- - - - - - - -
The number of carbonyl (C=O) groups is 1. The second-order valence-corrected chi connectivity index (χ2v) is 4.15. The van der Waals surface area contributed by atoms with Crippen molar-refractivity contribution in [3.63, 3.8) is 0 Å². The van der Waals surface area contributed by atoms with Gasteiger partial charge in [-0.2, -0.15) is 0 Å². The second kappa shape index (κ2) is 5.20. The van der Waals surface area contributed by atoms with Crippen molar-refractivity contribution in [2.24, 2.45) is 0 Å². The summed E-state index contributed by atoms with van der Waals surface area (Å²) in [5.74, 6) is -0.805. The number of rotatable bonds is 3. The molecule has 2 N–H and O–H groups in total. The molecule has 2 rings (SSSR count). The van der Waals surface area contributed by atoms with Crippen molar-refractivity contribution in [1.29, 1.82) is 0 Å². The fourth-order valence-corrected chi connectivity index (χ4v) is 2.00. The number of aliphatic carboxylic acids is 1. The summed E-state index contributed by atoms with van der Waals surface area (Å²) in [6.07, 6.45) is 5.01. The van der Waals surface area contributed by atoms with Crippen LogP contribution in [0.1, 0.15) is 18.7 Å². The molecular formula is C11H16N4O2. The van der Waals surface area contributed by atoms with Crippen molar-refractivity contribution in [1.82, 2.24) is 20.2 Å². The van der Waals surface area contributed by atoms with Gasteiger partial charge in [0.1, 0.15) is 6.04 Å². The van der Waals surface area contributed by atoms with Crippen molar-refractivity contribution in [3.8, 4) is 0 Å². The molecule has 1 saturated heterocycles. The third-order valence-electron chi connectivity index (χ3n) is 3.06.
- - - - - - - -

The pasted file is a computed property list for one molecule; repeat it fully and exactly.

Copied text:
The number of carbonyl (C=O) groups is 1. The second-order valence-corrected chi connectivity index (χ2v) is 4.15. The van der Waals surface area contributed by atoms with Crippen molar-refractivity contribution in [3.63, 3.8) is 0 Å². The van der Waals surface area contributed by atoms with Gasteiger partial charge in [-0.2, -0.15) is 0 Å². The second kappa shape index (κ2) is 5.20. The van der Waals surface area contributed by atoms with Crippen molar-refractivity contribution in [2.24, 2.45) is 0 Å². The summed E-state index contributed by atoms with van der Waals surface area (Å²) in [5.74, 6) is -0.805. The number of rotatable bonds is 3. The molecule has 2 N–H and O–H groups in total. The molecule has 2 rings (SSSR count). The van der Waals surface area contributed by atoms with Crippen molar-refractivity contribution in [1.29, 1.82) is 0 Å². The fourth-order valence-corrected chi connectivity index (χ4v) is 2.00. The number of aliphatic carboxylic acids is 1. The summed E-state index contributed by atoms with van der Waals surface area (Å²) in [6.07, 6.45) is 5.01. The van der Waals surface area contributed by atoms with Crippen LogP contribution in [0.1, 0.15) is 18.7 Å². The molecular formula is C11H16N4O2. The van der Waals surface area contributed by atoms with Crippen molar-refractivity contribution in [1.82, 2.24) is 20.2 Å². The van der Waals surface area contributed by atoms with Gasteiger partial charge in [0.1, 0.15) is 6.04 Å². The van der Waals surface area contributed by atoms with Crippen molar-refractivity contribution in [3.8, 4) is 0 Å². The molecule has 1 saturated heterocycles. The third-order valence-electron chi connectivity index (χ3n) is 3.06.